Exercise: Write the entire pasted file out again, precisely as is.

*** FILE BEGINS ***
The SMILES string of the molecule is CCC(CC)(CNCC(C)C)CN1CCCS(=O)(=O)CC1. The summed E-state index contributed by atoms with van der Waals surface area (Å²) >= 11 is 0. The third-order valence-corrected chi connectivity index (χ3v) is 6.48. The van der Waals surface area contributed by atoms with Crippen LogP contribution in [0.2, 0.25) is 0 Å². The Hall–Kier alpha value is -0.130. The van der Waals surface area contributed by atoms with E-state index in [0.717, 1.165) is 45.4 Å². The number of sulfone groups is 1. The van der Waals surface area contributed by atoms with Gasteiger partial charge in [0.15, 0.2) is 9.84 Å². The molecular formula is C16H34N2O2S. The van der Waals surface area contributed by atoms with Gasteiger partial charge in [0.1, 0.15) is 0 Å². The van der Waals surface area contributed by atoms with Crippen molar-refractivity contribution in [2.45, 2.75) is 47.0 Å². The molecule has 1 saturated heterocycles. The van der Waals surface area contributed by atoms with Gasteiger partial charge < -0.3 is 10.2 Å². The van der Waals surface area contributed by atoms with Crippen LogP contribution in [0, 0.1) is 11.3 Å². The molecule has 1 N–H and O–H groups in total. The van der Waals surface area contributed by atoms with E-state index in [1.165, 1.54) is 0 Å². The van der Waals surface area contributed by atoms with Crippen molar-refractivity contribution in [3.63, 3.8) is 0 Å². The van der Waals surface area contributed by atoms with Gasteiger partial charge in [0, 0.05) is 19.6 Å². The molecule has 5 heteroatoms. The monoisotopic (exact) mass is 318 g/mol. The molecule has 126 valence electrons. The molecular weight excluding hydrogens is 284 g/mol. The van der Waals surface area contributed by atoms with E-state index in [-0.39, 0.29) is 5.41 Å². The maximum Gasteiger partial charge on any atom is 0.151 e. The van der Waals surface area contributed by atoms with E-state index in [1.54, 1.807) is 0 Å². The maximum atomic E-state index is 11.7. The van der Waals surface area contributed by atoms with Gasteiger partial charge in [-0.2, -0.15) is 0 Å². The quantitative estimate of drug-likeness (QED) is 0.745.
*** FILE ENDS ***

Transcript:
The SMILES string of the molecule is CCC(CC)(CNCC(C)C)CN1CCCS(=O)(=O)CC1. The summed E-state index contributed by atoms with van der Waals surface area (Å²) >= 11 is 0. The third-order valence-corrected chi connectivity index (χ3v) is 6.48. The van der Waals surface area contributed by atoms with Crippen LogP contribution in [0.2, 0.25) is 0 Å². The Hall–Kier alpha value is -0.130. The van der Waals surface area contributed by atoms with E-state index in [0.717, 1.165) is 45.4 Å². The number of sulfone groups is 1. The van der Waals surface area contributed by atoms with Gasteiger partial charge in [0.15, 0.2) is 9.84 Å². The molecular formula is C16H34N2O2S. The van der Waals surface area contributed by atoms with Gasteiger partial charge in [0.1, 0.15) is 0 Å². The van der Waals surface area contributed by atoms with Crippen molar-refractivity contribution in [2.45, 2.75) is 47.0 Å². The molecule has 1 saturated heterocycles. The van der Waals surface area contributed by atoms with Gasteiger partial charge < -0.3 is 10.2 Å². The van der Waals surface area contributed by atoms with Crippen LogP contribution in [0, 0.1) is 11.3 Å². The molecule has 1 N–H and O–H groups in total. The van der Waals surface area contributed by atoms with E-state index in [1.165, 1.54) is 0 Å². The van der Waals surface area contributed by atoms with Crippen molar-refractivity contribution in [3.63, 3.8) is 0 Å². The van der Waals surface area contributed by atoms with Gasteiger partial charge in [0, 0.05) is 19.6 Å². The molecule has 5 heteroatoms. The monoisotopic (exact) mass is 318 g/mol. The molecule has 126 valence electrons. The molecular weight excluding hydrogens is 284 g/mol. The van der Waals surface area contributed by atoms with E-state index in [-0.39, 0.29) is 5.41 Å². The maximum Gasteiger partial charge on any atom is 0.151 e. The van der Waals surface area contributed by atoms with E-state index in [1.54, 1.807) is 0 Å². The maximum atomic E-state index is 11.7. The van der Waals surface area contributed by atoms with Gasteiger partial charge in [-0.2, -0.15) is 0 Å². The quantitative estimate of drug-likeness (QED) is 0.745.